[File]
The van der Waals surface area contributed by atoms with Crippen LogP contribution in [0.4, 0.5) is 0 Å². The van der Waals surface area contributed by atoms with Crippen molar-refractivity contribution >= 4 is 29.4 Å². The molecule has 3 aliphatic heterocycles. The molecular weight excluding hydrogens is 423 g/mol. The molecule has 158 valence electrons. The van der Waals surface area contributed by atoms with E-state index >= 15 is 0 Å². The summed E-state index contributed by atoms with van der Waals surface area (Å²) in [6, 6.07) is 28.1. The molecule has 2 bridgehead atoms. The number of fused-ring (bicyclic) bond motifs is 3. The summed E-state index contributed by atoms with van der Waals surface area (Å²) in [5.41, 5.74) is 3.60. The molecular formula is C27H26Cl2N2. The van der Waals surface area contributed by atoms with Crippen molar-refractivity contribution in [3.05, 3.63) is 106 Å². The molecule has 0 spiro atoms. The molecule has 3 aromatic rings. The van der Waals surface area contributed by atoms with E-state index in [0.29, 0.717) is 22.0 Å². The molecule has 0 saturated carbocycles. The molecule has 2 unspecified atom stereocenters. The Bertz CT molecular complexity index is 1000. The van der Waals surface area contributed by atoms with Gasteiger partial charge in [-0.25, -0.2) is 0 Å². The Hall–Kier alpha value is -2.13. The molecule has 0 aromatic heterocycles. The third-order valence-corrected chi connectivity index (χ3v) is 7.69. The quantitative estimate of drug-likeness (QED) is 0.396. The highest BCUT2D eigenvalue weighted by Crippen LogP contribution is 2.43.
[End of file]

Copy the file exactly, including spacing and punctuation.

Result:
The van der Waals surface area contributed by atoms with Crippen LogP contribution in [0.4, 0.5) is 0 Å². The van der Waals surface area contributed by atoms with Crippen molar-refractivity contribution >= 4 is 29.4 Å². The molecule has 3 aliphatic heterocycles. The molecular weight excluding hydrogens is 423 g/mol. The molecule has 158 valence electrons. The van der Waals surface area contributed by atoms with E-state index >= 15 is 0 Å². The summed E-state index contributed by atoms with van der Waals surface area (Å²) in [6, 6.07) is 28.1. The molecule has 2 bridgehead atoms. The number of fused-ring (bicyclic) bond motifs is 3. The summed E-state index contributed by atoms with van der Waals surface area (Å²) in [5.41, 5.74) is 3.60. The molecular formula is C27H26Cl2N2. The van der Waals surface area contributed by atoms with Crippen molar-refractivity contribution in [3.05, 3.63) is 106 Å². The molecule has 0 spiro atoms. The molecule has 3 aromatic rings. The van der Waals surface area contributed by atoms with E-state index in [0.29, 0.717) is 22.0 Å². The molecule has 0 saturated carbocycles. The molecule has 2 unspecified atom stereocenters. The Bertz CT molecular complexity index is 1000. The van der Waals surface area contributed by atoms with Gasteiger partial charge in [-0.25, -0.2) is 0 Å². The Hall–Kier alpha value is -2.13. The molecule has 0 aromatic heterocycles. The third-order valence-corrected chi connectivity index (χ3v) is 7.69. The quantitative estimate of drug-likeness (QED) is 0.396. The highest BCUT2D eigenvalue weighted by Crippen LogP contribution is 2.43.